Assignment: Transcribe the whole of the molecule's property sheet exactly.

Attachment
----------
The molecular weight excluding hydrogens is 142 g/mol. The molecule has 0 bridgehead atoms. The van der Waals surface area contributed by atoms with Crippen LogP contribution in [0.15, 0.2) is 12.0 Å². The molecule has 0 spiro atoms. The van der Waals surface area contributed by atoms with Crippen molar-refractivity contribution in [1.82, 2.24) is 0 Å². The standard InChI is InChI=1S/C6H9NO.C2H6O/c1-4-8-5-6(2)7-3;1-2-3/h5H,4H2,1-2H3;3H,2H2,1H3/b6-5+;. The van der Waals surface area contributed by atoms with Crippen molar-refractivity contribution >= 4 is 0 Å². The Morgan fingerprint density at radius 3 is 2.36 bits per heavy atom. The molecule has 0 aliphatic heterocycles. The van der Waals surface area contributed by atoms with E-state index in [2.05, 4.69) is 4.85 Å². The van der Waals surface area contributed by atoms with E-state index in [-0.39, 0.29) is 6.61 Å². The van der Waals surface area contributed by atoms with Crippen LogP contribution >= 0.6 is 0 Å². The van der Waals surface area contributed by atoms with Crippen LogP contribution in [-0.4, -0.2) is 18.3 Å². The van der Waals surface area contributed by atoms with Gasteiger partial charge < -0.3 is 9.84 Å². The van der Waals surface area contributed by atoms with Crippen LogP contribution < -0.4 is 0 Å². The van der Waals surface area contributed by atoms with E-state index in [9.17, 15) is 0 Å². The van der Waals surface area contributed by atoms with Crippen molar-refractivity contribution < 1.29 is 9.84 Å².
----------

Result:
The molecular weight excluding hydrogens is 142 g/mol. The molecule has 0 bridgehead atoms. The van der Waals surface area contributed by atoms with Crippen LogP contribution in [0.15, 0.2) is 12.0 Å². The molecule has 0 spiro atoms. The van der Waals surface area contributed by atoms with Crippen molar-refractivity contribution in [1.82, 2.24) is 0 Å². The standard InChI is InChI=1S/C6H9NO.C2H6O/c1-4-8-5-6(2)7-3;1-2-3/h5H,4H2,1-2H3;3H,2H2,1H3/b6-5+;. The van der Waals surface area contributed by atoms with Crippen molar-refractivity contribution >= 4 is 0 Å². The Morgan fingerprint density at radius 3 is 2.36 bits per heavy atom. The molecule has 0 aliphatic heterocycles. The van der Waals surface area contributed by atoms with E-state index in [2.05, 4.69) is 4.85 Å². The van der Waals surface area contributed by atoms with E-state index in [-0.39, 0.29) is 6.61 Å². The van der Waals surface area contributed by atoms with Crippen LogP contribution >= 0.6 is 0 Å². The van der Waals surface area contributed by atoms with Crippen LogP contribution in [-0.4, -0.2) is 18.3 Å². The van der Waals surface area contributed by atoms with Gasteiger partial charge < -0.3 is 9.84 Å². The van der Waals surface area contributed by atoms with Crippen LogP contribution < -0.4 is 0 Å². The van der Waals surface area contributed by atoms with E-state index in [9.17, 15) is 0 Å². The van der Waals surface area contributed by atoms with Crippen molar-refractivity contribution < 1.29 is 9.84 Å².